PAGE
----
With Leo’s enrollment reaching its highest total in more than a dozen years, it was fitting that a larger-than-ever alumni contingent was on hand to greet the students as they returned to school for Opening Day on Thursday, Aug. 19, the first full day of classes.

“Opening Day”—inviting Leo’s alumni back for the first day of school—is a concept conceived by Principal Shaka Rawls four years ago to celebrate how Leo Men connect across the generations. The turnout grows larger each year. More than 50 alums formed up in the courtyard this year to shake the students’ hands, welcome them to the Leo brotherhood and reinforce the notion that by enrolling at Leo, they’re becoming part of something special.

Delightfully bright, sunny weather was further affirmation.  

Jim Furlong ’65, a highly decorated Vietnam war veteran and author of a book recounting his war experiences and their aftermath, was one of the older alums. Ri’chard Coleman ’21, headed for his freshman year at the University of Dubuque next week, was the youngest. 

The guest list also included Greg Richmond, newly named Superintendent of Catholic Schools for the Archdiocese of Chicago.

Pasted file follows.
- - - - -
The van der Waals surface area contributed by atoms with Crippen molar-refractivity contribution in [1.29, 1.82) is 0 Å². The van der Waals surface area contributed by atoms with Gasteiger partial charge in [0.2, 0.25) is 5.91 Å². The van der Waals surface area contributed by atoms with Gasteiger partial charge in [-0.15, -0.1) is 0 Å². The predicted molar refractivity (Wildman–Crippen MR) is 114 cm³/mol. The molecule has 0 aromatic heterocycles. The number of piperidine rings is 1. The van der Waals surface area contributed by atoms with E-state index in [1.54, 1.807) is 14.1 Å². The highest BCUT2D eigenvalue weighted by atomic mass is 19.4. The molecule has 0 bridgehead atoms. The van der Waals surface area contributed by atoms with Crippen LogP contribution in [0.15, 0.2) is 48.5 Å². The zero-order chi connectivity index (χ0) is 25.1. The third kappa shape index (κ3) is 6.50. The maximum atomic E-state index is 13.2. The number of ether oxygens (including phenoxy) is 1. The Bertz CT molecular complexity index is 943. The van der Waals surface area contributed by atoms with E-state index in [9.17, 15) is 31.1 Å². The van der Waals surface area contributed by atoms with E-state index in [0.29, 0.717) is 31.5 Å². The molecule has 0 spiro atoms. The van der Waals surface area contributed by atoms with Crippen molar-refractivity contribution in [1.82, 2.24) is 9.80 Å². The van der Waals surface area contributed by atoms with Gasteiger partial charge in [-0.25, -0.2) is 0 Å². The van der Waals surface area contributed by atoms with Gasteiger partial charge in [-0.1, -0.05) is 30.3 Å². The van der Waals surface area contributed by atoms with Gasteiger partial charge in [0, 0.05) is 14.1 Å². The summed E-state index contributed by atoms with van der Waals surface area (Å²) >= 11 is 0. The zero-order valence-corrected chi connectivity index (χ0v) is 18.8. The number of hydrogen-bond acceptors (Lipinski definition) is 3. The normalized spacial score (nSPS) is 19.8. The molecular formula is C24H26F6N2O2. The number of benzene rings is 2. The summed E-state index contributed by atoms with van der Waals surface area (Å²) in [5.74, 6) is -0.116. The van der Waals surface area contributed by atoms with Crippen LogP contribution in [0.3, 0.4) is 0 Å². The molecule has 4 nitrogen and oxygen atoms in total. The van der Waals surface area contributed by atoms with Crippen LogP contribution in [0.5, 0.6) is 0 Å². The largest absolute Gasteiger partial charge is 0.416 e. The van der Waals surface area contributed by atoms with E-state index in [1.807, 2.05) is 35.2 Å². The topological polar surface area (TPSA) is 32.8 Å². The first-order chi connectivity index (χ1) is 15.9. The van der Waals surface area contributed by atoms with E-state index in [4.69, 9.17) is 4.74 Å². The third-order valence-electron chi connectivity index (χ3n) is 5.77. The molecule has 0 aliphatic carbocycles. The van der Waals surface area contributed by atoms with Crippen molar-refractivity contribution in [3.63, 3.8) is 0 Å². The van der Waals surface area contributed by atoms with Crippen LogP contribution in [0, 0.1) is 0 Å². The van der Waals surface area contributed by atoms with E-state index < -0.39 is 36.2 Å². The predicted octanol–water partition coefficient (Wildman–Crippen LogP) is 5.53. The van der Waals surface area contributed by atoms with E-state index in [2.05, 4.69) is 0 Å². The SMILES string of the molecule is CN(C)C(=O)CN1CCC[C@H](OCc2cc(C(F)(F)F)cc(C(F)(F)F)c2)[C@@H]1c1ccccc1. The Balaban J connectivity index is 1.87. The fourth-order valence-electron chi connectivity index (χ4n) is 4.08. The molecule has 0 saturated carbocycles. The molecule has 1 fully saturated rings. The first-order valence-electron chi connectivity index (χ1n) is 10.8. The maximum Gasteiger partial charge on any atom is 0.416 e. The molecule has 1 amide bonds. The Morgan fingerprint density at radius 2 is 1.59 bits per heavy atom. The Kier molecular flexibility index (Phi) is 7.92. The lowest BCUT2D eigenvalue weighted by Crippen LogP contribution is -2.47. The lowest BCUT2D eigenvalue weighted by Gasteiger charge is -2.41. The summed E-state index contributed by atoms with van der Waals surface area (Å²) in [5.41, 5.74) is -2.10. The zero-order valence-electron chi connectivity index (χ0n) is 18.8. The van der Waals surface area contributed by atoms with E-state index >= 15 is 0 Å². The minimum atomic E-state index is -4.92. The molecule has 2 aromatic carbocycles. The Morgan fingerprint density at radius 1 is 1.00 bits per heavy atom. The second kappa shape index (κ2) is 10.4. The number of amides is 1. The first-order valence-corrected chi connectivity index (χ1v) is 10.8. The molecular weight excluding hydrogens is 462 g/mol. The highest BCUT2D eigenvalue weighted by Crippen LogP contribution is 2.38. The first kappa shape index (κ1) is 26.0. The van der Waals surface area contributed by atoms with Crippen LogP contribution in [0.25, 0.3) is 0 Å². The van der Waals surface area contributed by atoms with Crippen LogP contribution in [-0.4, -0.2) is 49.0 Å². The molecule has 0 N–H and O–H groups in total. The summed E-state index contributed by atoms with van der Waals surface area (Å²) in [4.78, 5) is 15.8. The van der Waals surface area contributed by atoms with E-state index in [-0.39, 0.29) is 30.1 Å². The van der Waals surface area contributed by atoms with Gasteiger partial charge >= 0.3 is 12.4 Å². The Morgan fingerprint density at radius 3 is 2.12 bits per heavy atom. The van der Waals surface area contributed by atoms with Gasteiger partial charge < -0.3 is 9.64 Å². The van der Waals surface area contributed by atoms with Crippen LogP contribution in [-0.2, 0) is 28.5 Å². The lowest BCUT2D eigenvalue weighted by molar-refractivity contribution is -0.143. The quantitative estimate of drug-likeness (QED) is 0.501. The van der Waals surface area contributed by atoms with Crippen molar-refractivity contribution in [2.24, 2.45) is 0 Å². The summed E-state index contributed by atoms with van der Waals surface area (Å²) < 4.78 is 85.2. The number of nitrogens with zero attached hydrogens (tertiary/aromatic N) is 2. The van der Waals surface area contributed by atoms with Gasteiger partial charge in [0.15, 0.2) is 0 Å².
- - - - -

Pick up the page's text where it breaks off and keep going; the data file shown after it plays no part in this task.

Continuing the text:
With the 8 a.m. first bell of the day bringing an end to courtyard festivities, all hands adjourned to the auditorium for a brief assembly. Superintendent  Richmond accepted an invitation to speak. A longtime Chicago resident, he is familiar with the Leo story and praised the alums as the “backbone of Leo,” thanking them for the support that has enabled the school to persist through challenging times.

Principal Rawls followed with a rousing speech about expectations. It was directed at the students, but several alums found themselves tucking in their shirts, buttoning some buttons and making other adjustments to be sure they complied with Mr. Rawls’ idea of presentable.